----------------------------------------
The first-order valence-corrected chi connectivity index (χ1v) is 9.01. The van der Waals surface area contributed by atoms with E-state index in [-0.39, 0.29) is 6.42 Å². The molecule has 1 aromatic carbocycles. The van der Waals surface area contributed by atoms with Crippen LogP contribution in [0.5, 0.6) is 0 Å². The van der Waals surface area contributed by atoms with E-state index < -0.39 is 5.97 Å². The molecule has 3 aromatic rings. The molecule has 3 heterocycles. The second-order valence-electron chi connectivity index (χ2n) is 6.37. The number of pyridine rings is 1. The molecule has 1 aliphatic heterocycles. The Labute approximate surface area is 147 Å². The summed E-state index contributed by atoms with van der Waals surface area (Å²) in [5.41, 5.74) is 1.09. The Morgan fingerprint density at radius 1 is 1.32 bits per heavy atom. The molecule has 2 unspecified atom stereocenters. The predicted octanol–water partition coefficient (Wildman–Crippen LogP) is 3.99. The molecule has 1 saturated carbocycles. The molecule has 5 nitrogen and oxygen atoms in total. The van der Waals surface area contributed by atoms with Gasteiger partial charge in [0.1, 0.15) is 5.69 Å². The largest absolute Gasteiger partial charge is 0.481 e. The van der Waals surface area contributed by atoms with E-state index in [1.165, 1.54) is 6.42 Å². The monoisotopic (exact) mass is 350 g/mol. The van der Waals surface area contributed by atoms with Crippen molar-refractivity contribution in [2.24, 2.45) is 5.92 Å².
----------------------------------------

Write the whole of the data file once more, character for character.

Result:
The first-order valence-corrected chi connectivity index (χ1v) is 9.01. The van der Waals surface area contributed by atoms with E-state index in [-0.39, 0.29) is 6.42 Å². The molecule has 1 aromatic carbocycles. The van der Waals surface area contributed by atoms with Crippen LogP contribution in [0.5, 0.6) is 0 Å². The van der Waals surface area contributed by atoms with E-state index < -0.39 is 5.97 Å². The molecule has 3 aromatic rings. The molecule has 3 heterocycles. The second-order valence-electron chi connectivity index (χ2n) is 6.37. The number of pyridine rings is 1. The molecule has 1 aliphatic heterocycles. The Labute approximate surface area is 147 Å². The summed E-state index contributed by atoms with van der Waals surface area (Å²) in [5.41, 5.74) is 1.09. The Morgan fingerprint density at radius 1 is 1.32 bits per heavy atom. The molecule has 2 unspecified atom stereocenters. The predicted octanol–water partition coefficient (Wildman–Crippen LogP) is 3.99. The molecule has 1 saturated carbocycles. The molecule has 5 nitrogen and oxygen atoms in total. The van der Waals surface area contributed by atoms with Gasteiger partial charge in [0.1, 0.15) is 5.69 Å². The largest absolute Gasteiger partial charge is 0.481 e. The van der Waals surface area contributed by atoms with E-state index in [1.165, 1.54) is 6.42 Å². The monoisotopic (exact) mass is 350 g/mol. The van der Waals surface area contributed by atoms with Crippen molar-refractivity contribution in [2.24, 2.45) is 5.92 Å².